Improving The Decision-Making Factor Through Technical And Tactical Actions In Football

Abstract

The increased level of the distributed and focused attention, as well as the ability to make the right decisions under limited time and space conditions, is an essential skill of the contemporary football player and provides an advantage over the opponents. These features must be therefore educated starting with the junior period, in order to contribute to the development of a complete football player. This study is observatory; its aim is to improve the percentage of successful individual decisions to continue the game actions, both in training and especially in game conditions. This was accomplished through technical and tactical individual actions with and without a ball. The hereby research referred to the “C” juniors, aged 12-14 years, carried out on an experimental group of 20 players belonging to the Children and Junior Centre of the CSM Ceahlaul Piatra-Neamt Sports Club. The subjects trained 3 times a week, following a pre-established training programme. After the final testing and the interpretation of the initial and final results, there was a significant improvement in the percentage of the decision-making that led to the continuation of the game actions or to goal scoring, which has confirmed the hypothesis that making the right decisions under pressure (limited time and space) directly contributes to a greater percentage of the scored goals and won matches.

Keywords: Focusdecisiontactical actionadversity

Introduction

Performance football has been constantly evolving from a tactical and technical point of view, being a highly combined game which has as main features the following: a high number of passes, combinations between two or more teammates, and a tactical level which is getting higher and higher. The combinations between two, three or more players represent the main way to take by surprise the opponents, creating hazardous actions and scoring goals. At the same time, the speed of the game has also increased, meaning that the time for the tactical decision-making by each player has diminished. For this reason, besides a high percentage of technical skills such as passes, shots, head shots, an individual tactical thinking is necessary to be as developed as possible in order to improve the decision-making factor which can solve the game situations as efficiently as possible. According to Giacomini (2009), tactical skills reflect the ability of a player to use his psychic and physical skills, his technical and tactical abilities in various game situations to solve individual and collective tactical tasks, things that give player a range of choice of one behaviour rather than another on the pitch.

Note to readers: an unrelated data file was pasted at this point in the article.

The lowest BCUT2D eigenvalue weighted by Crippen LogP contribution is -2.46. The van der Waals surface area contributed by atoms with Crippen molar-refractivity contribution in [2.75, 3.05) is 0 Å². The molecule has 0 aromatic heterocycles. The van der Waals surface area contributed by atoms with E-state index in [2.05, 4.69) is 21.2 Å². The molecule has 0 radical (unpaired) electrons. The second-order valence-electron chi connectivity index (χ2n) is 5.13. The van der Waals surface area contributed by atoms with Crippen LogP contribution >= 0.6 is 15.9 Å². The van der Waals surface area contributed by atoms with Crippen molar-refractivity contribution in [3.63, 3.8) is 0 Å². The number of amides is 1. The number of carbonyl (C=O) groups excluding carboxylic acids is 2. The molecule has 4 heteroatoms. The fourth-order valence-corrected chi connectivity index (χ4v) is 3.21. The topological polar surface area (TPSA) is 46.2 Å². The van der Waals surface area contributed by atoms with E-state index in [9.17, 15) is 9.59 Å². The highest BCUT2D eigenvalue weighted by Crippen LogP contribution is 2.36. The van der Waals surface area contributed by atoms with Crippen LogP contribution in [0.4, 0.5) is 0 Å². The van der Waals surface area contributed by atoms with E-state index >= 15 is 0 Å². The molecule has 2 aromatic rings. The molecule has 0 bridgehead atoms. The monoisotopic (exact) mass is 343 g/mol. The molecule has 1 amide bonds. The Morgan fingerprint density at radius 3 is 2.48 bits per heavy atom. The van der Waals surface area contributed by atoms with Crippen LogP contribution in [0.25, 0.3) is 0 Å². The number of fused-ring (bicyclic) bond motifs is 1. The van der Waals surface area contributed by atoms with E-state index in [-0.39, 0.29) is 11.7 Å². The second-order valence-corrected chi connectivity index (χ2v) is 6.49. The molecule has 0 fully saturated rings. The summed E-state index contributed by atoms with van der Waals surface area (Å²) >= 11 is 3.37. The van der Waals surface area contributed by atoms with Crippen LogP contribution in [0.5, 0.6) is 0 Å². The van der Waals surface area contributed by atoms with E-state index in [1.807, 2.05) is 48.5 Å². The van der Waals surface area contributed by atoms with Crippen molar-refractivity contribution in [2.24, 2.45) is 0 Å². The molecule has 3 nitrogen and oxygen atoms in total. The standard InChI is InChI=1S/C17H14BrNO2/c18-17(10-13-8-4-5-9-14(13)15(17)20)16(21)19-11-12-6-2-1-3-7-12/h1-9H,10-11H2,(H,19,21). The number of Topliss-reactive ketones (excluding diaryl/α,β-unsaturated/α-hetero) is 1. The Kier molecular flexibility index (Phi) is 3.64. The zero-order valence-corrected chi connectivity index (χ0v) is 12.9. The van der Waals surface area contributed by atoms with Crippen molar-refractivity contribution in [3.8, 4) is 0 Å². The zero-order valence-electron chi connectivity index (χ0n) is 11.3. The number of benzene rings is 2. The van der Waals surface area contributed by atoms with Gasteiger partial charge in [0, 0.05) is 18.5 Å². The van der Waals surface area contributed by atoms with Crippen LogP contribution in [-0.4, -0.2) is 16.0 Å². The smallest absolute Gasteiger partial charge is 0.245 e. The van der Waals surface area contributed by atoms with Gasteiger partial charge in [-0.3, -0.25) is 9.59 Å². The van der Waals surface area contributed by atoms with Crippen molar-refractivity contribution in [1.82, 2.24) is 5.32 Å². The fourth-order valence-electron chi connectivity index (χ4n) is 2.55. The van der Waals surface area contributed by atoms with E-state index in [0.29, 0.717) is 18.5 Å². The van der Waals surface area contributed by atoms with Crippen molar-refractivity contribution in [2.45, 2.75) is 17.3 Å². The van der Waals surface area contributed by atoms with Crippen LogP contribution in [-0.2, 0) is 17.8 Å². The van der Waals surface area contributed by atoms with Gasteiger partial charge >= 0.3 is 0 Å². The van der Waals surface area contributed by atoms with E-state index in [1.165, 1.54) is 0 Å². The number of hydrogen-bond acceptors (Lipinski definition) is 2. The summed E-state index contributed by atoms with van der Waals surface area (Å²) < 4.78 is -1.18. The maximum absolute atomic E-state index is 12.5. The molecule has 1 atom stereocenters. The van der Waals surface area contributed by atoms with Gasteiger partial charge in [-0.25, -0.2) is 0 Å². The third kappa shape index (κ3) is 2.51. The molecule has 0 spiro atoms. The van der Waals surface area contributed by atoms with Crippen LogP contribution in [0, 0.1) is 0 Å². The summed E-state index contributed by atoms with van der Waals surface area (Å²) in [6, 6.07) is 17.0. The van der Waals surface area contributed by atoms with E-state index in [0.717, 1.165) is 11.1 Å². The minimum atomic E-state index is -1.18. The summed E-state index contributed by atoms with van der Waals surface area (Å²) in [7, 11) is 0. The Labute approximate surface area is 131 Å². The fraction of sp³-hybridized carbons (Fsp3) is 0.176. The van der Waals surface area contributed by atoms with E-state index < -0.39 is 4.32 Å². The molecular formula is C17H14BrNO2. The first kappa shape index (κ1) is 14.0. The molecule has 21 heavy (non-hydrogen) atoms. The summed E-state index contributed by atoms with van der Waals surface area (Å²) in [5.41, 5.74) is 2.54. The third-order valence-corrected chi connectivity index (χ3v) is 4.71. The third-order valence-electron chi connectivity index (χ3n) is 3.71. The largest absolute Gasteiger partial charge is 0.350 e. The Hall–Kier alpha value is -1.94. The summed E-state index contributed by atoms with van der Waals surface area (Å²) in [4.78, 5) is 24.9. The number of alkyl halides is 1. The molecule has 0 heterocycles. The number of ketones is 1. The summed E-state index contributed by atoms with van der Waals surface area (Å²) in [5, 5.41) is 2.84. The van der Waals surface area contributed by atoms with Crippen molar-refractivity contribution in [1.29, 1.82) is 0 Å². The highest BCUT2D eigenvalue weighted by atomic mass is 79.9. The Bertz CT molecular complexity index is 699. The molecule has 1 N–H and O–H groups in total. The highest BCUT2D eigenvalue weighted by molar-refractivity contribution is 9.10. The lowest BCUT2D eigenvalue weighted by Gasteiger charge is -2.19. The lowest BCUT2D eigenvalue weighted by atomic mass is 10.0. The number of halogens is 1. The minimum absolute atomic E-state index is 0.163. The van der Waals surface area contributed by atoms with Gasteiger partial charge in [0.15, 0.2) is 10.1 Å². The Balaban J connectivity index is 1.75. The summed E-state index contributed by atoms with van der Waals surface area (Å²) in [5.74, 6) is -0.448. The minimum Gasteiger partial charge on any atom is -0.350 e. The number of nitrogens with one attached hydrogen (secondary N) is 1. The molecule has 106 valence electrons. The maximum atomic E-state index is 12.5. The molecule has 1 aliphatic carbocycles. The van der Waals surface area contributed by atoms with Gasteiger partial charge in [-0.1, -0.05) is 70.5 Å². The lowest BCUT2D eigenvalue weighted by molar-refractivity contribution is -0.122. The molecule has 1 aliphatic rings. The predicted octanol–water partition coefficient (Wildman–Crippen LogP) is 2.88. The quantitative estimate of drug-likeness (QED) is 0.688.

The training goals originated ever since the junior level require the “assimilation of the technical skills and the tactical actions specific to the practice of different branches of sport” (Raţă, 2008). In other words, a trained tactical thinking can lead to a more developed technical-tactical factor, thus improving the individual and team performances. Regarding tactics, this must be “rational, determined by the tactical thinking” and “the efficiency of the individual and collective actions is triggered by the selective and creative contribution of reasoning” (Ciolcă, 2006, p. 98).

In football, tactics is closely related to many other game features, such as the value of the general and specific motor capacity, the individual technique level, the theoretical knowledge level, or the player’s psychological profile. Specialists now think that football performance depends mostly on visualisation and the ability to make the right decision, as they are two aspects that need to be trained more than ever in order to improve the performances in football. Ericsson (1996) claimed that “game intelligence develops as a result of the perceptual and cognitive adaptations that arise following many years of deliberate, purposeful practice in the sport”. In other words, a superior game intelligence leads to a superior decision-making skill, which gives player an advantage on the pitch.

Therefore, we consider that a tactical thinking and the ability to make decisions when lacking space and time can and must be trained from an early age, in order to prepare the player for the intensive and highly tactical games which will take place in the senior teams. As many other theoreticians, Wein (2004) considers that current football requires the mastery of four mechanisms: perception, understanding, decision-making and execution. This can be done by implementing some exercises which also have tactical characteristics and give players the opportunity to assess their situation (perception and understanding) and then to find the optimal solution on their own, namely to make the right decision. Using this training method, we believe that we can improve the decision-making factor and implicitly increase the individual and team performance.

Problem Statement

This research has got as a starting point the hypothesis according to which the improvement of the decision-making factor, which refers to making the right decisions to continue the action under pressure (limited time and space), directly contributes to a higher percentage of opportunities created and scored goals and depends directly on the player’s tactical thinking level.